Films have to ability to take us into unknown worlds—maybe through science fiction, or a setting in a different culture or time period. When I’m in a theater (ah, those were the days!) and the lights go down I feel a bit of excitement about where we will travel to today. The Reason I Jump, a documentary by Jerry Rothwell, tries to take us inside the world of autism. It’s probably an impossible goal to fully achieve, but it succeeds in giving us some understanding of what that world is like.
The film is based on book of the same title written by Naoki Higashida, when he was thirteen years old to try to explain what it was like for him to live with autism. Part of what makes this so impressive is that Naoki does not speak, yet he has written an amazingly elegant book to describe his life. Naoki does not appear in the film. He wanted his words to be enough.
The film uses his words to give us his insights—his way of experiencing the world that is so different from our own. It mixes these perceptions with glimpses into the lives of five people with autism, in India, the UK, the US, and Sierra Leone. Each of them is non-speaking. Yet we learn that they are not without thoughts and feelings. Between these glimpse Rothwell also includes shots of a young Japanese boy wandering various landscapes full of visual diversity.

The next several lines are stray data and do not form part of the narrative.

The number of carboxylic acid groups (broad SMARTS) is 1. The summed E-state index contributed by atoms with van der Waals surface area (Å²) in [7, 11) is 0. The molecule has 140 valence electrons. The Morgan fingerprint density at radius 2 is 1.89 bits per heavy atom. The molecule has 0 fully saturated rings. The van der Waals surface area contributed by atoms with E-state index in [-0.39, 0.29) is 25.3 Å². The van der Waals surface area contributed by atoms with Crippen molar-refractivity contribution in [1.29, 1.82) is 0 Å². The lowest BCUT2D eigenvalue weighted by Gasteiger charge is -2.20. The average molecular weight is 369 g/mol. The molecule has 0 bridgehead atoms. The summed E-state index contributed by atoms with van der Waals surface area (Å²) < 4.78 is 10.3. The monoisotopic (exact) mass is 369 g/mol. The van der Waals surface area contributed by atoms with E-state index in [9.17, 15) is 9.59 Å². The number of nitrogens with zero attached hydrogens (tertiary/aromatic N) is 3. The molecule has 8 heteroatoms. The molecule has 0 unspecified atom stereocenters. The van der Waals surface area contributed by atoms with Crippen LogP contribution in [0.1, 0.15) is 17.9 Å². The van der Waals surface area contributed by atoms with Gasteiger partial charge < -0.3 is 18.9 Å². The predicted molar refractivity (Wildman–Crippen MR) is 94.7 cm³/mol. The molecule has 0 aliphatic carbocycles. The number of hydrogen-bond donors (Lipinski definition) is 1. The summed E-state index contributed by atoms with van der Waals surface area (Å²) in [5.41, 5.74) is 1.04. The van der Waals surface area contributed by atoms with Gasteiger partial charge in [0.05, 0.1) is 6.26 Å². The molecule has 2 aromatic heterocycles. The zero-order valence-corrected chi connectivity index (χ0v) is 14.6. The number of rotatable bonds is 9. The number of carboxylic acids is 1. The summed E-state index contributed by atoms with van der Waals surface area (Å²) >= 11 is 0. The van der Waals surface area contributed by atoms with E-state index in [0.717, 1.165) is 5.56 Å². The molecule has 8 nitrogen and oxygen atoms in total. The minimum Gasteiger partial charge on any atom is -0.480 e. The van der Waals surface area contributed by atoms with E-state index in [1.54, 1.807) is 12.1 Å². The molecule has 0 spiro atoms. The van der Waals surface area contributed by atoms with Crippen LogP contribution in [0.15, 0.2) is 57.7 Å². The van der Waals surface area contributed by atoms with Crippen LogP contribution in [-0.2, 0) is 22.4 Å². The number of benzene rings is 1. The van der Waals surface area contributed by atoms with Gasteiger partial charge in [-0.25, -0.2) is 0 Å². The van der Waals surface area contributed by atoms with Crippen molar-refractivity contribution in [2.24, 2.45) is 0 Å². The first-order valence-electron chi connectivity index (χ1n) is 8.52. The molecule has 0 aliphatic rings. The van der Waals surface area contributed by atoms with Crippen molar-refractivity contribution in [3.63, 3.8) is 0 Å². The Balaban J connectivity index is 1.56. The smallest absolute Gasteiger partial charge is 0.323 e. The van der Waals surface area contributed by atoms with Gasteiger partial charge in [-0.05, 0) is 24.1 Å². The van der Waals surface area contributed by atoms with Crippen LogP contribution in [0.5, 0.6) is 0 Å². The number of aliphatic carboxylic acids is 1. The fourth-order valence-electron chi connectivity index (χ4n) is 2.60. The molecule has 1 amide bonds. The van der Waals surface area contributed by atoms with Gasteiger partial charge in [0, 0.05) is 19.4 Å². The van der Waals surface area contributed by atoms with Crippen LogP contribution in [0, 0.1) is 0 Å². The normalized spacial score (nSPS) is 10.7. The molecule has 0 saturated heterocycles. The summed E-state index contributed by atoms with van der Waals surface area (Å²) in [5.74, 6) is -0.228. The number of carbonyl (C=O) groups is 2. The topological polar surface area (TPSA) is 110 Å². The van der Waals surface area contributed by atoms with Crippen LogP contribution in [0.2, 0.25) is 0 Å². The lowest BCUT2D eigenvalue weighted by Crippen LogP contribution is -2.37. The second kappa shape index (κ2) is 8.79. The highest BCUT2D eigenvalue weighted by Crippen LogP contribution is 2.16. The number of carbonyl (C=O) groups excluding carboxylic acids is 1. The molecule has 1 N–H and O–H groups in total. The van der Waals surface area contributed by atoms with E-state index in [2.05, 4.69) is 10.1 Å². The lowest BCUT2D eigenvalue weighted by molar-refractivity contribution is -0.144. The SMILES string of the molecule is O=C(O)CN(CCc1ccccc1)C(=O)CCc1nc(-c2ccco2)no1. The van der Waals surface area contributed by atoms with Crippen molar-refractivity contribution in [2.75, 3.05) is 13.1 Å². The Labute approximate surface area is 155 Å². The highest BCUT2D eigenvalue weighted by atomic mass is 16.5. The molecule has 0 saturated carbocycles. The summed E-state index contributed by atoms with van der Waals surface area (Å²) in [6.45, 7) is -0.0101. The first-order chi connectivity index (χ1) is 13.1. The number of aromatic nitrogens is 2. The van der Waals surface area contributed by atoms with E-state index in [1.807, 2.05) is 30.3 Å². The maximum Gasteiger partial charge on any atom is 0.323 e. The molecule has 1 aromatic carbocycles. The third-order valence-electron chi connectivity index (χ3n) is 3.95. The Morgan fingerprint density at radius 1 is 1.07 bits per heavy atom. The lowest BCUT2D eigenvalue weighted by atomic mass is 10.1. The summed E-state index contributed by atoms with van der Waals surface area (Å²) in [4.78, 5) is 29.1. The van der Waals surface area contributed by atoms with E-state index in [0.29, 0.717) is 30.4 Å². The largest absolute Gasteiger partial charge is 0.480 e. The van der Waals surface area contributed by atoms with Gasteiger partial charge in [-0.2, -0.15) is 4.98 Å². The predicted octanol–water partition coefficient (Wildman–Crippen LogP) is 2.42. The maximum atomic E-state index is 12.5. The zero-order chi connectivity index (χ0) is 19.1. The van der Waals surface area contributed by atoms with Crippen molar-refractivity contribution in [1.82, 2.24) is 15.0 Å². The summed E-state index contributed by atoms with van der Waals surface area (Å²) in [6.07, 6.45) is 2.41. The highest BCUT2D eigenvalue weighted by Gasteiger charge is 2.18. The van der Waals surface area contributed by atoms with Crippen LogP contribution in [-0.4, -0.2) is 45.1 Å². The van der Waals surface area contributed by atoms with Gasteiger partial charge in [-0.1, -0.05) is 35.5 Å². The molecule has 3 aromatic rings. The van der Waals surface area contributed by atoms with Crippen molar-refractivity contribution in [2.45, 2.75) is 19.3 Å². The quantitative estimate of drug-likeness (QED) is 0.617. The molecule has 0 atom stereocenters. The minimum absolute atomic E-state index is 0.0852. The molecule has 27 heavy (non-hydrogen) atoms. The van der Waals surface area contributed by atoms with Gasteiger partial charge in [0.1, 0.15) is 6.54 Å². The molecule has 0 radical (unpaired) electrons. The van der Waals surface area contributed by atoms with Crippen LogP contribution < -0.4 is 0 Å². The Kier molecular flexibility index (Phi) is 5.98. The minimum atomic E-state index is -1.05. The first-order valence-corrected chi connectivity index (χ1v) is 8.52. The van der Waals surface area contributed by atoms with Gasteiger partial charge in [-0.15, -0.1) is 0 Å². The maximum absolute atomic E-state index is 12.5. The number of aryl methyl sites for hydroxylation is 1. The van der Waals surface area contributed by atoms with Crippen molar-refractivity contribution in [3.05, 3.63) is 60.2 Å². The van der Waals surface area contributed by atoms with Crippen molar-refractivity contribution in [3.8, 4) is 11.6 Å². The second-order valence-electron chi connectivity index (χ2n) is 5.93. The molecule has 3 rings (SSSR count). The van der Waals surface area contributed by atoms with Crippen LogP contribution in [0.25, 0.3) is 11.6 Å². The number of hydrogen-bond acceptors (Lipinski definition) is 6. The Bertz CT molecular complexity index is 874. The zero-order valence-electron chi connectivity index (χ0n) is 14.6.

The result is at times poetic (both verbally and visually) as well is eye-opening. We discover that as strange and challenging as the world of autism may seem to us, our world is just as strange and challenging to the people we meet. Early on, we hear Naoki’s words as he describes the difference in how he imagines we see things (first noticing the whole of an object and then the details), and how he experiences all the details and then must interpret that into the overall object. The film does a wonderful job of visualizing that difference.
For some people with autism who do not speak, it may be because they have so many words and thoughts in their mind that they have a hard time bringing order to them. For others it is just something that stands in the way of the words and the speaking. But all those we meet have words and ideas that they find ways of bringing forth—perhaps through art or by using an alphabet board to point letter by letter to form the words they cannot speak.
The film also touches a bit on the stigma that often accompanies autism. This is especially true when we meet the young woman in Sierra Leone. There (and elsewhere through the ages) people with autism were treated as possessed, witches, or sub-human. They have been locked away in institutions and even killed because of their differentness. The Reason I Jump helps us to understand autism as a very different understanding of reality that these people live in. And it allows us to hear what they cannot say.
The Reason I Jump is available on virtual cinema through local arthouses.
Photos courtesy of Kino Lorber.